Composites can be designed to deal with a LOT of abuse. It's common to see a composite mountain
    bike frame these days. The "tub" in virtually all Formula 1 cars is composite and is much stronger for
    its weight than it could otherwise be if it were made of metals. Drivers routinely survive crashes which
    would have been fatal in the days of Mallite ( alloy sandwiched with end-grain balsa ) chassis or "birdcage"
    chassis ( a KTM 950 frame is a birdcage structure ). Composites are absolutely the way forward, though as
    long as motorcycles continue to sell with the old tech there is no reason for the manufacturers to change what
    they offer.


    In any case, for bikes to be much lighter than they now are, it's going to take more changes than simply
    using pressure casting instead of sand casting. A reduction in engine displacement is not going to magically
    drop 50 pounds or more from the weight of a bike. Fundamental changes in how the bike is designed and built
    are the things which will make this possible.


    Those who don't want to wait and wish and who want a twin can emulate the work done by
    Powercell with his 950 Super Enduro.


    But I would like to see KTM sell a 690 Enduro with a wide-ratio gearbox and a real-world 250 mile range.
    That is the bike which would come closest to being ideal for all-round adventure riding. A twin will get worse
    fuel economy than an optimized single because of added reciprocating mass and friction, and will not be
    as light as a single, other things ( such as materials and casting methods ) being equal. The 690 is a very
    smooth engine considering it is a single, and it has more than enough power. The 690 has other issues which need
    to be addressed ( all of which have been discussed on this forum ) but the smoothness and power should not be
    deal-breakers for a rider who understands that a single brings benefits which are not possible with a twin.


    So, "can" KTM build a significantly lighter 700-800cc twin ? Of course. Will KTM do this ?
    I doubt it. They might build a twin which has 750cc displacement, but
    they are not going to spend the money required to build a significantly lighter bike
    because the bike would not sell in large enough numbers to justify the capital expense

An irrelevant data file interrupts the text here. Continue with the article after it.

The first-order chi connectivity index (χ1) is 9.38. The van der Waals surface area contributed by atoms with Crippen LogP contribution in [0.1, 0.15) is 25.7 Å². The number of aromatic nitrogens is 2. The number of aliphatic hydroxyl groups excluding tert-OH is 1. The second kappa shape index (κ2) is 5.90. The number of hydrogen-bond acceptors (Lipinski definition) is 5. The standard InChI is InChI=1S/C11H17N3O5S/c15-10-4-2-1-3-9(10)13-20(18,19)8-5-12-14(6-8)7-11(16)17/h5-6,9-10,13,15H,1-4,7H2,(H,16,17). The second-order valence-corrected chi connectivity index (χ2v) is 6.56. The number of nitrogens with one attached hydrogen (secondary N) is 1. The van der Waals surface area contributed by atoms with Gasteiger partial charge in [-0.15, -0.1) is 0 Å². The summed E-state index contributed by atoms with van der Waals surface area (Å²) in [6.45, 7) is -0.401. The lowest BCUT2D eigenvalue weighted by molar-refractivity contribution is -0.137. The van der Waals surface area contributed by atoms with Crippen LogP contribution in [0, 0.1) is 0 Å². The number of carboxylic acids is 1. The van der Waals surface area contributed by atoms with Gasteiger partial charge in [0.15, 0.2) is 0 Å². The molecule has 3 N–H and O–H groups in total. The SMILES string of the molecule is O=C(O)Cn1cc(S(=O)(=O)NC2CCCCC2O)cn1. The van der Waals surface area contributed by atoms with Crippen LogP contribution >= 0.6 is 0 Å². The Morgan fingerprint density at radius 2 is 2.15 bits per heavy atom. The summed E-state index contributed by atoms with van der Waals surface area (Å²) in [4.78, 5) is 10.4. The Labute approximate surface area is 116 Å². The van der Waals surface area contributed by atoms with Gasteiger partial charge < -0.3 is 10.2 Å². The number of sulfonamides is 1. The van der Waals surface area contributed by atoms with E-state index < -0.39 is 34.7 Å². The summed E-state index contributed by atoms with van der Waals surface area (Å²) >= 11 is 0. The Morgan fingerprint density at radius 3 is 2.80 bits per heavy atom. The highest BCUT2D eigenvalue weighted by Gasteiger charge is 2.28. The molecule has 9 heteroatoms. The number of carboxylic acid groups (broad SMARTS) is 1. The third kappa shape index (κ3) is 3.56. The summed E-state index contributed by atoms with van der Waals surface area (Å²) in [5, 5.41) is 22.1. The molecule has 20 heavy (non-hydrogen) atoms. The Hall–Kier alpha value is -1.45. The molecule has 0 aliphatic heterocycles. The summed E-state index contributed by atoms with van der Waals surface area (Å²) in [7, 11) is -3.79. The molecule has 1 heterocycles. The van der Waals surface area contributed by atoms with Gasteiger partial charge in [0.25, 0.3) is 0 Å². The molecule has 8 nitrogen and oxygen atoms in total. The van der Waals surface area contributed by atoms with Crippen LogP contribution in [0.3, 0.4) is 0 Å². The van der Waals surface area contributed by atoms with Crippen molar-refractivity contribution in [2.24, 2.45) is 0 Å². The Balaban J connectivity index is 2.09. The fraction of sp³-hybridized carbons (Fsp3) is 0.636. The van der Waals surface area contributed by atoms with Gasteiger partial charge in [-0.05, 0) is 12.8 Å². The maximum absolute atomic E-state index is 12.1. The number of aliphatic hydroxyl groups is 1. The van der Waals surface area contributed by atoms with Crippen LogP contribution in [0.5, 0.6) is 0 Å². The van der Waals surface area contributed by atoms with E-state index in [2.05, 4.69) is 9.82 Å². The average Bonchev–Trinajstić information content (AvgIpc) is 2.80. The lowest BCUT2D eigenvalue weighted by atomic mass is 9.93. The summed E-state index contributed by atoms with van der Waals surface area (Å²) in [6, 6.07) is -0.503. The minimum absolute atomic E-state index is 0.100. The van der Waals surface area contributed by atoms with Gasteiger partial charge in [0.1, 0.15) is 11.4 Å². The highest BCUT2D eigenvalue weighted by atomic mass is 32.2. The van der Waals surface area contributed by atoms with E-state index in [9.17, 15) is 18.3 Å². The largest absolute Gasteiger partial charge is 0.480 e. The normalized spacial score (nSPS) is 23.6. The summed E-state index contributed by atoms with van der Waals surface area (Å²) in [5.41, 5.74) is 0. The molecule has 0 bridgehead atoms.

required to tool up to build a significantly lighter bike. Maybe when 1,000 of us line up
    and give KTM a full $16,000 deposit KTM might change its mind on whether to embark
    on building this lighter bike, but that's not going to happen, so for KTM to actually
    build a revolutionary light weight twin someone at KTM is going to have to stick his neck
    out pretty far, with the awareness that failure could cost him his career. That's not
    what a smart and rational person who is high enough in the KTM hierarchy to have the power
    to make such decisions is likely to do, especially not when they are selling all the bikes
    they make already.



    .
  19. juames

    juames Have Fun, Don't Die!

    Joined:
    Aug 16, 2008
    Oddometer:
    2,721
    Location:
    Ottawa
    Holy crap that looks awesome. 85hp v-twin, 360lbs! :deal


  20. Chadx

    Chadx my toot toot

    Joined:
    Oct 29, 2007
    Oddometer:
    2,175
    Location:
    Bozeman, Montana
    That will likely be a matter of finding a used Super Enduro or grabbing a current 990 Adventure, while they last, and modding. Seems everything, nowadays, needs to fit in a "catagory" and with the Adventure Touring bikes all migrating to 1,200cc, and the big singles hovering between 500 - 690cc, that leaves the 700 - 800cc middleweight multicylinder class.

    That isn't all bad. There is a lot of ways to implement an 800cc bike. Light, high hp race motor, offroad focused or more adventure focused with lower hp, efficiency and reliability in mind. I'm happy that the 1190 rides dirty as good as that preliminary report. That might just have some of the 990 fans changing their opinion once they get a ride on one. Will be fun to hear how it compares in the inevitable new shootouts. I hope the first one is against the 990 Adventure.

    Even in this thread there seem to be two camps for this midsize unicorn. Those focused on more relaxed and relliable and those wanting a more aggressive bike or even a 690-based bike. We'll not all get our wish (and maybe none of us) but it sure is fun to talk about it!:freaky